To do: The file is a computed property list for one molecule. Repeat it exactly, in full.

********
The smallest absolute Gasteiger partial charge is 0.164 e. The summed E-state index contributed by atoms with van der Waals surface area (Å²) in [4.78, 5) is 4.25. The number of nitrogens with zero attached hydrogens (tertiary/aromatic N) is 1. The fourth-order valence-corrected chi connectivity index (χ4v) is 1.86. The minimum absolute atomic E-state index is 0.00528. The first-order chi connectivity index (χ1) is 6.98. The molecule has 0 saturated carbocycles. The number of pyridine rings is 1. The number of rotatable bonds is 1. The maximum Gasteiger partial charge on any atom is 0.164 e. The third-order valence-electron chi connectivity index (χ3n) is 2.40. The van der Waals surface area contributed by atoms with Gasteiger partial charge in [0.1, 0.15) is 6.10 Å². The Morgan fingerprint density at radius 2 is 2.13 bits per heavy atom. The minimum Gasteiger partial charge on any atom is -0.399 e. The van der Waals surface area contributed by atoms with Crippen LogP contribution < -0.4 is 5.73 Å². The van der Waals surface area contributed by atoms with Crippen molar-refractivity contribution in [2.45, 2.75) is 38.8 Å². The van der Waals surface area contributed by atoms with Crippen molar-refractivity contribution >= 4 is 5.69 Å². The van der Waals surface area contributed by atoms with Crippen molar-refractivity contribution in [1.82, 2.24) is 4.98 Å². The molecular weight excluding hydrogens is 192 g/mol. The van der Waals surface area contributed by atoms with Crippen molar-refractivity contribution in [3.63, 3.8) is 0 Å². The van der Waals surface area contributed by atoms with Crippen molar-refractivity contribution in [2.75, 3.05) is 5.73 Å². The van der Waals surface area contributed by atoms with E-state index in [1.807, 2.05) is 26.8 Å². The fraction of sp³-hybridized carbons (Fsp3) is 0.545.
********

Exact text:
The smallest absolute Gasteiger partial charge is 0.164 e. The summed E-state index contributed by atoms with van der Waals surface area (Å²) in [4.78, 5) is 4.25. The number of nitrogens with zero attached hydrogens (tertiary/aromatic N) is 1. The fourth-order valence-corrected chi connectivity index (χ4v) is 1.86. The minimum absolute atomic E-state index is 0.00528. The first-order chi connectivity index (χ1) is 6.98. The molecule has 0 saturated carbocycles. The number of pyridine rings is 1. The number of rotatable bonds is 1. The maximum Gasteiger partial charge on any atom is 0.164 e. The third-order valence-electron chi connectivity index (χ3n) is 2.40. The van der Waals surface area contributed by atoms with Gasteiger partial charge in [0.1, 0.15) is 6.10 Å². The Morgan fingerprint density at radius 2 is 2.13 bits per heavy atom. The minimum Gasteiger partial charge on any atom is -0.399 e. The van der Waals surface area contributed by atoms with Crippen LogP contribution < -0.4 is 5.73 Å². The van der Waals surface area contributed by atoms with Crippen molar-refractivity contribution in [2.45, 2.75) is 38.8 Å². The van der Waals surface area contributed by atoms with Crippen molar-refractivity contribution >= 4 is 5.69 Å². The van der Waals surface area contributed by atoms with Crippen molar-refractivity contribution in [1.82, 2.24) is 4.98 Å². The molecular weight excluding hydrogens is 192 g/mol. The van der Waals surface area contributed by atoms with Crippen molar-refractivity contribution in [3.63, 3.8) is 0 Å². The van der Waals surface area contributed by atoms with Crippen molar-refractivity contribution in [2.75, 3.05) is 5.73 Å². The van der Waals surface area contributed by atoms with E-state index in [1.807, 2.05) is 26.8 Å². The fraction of sp³-hybridized carbons (Fsp3) is 0.545.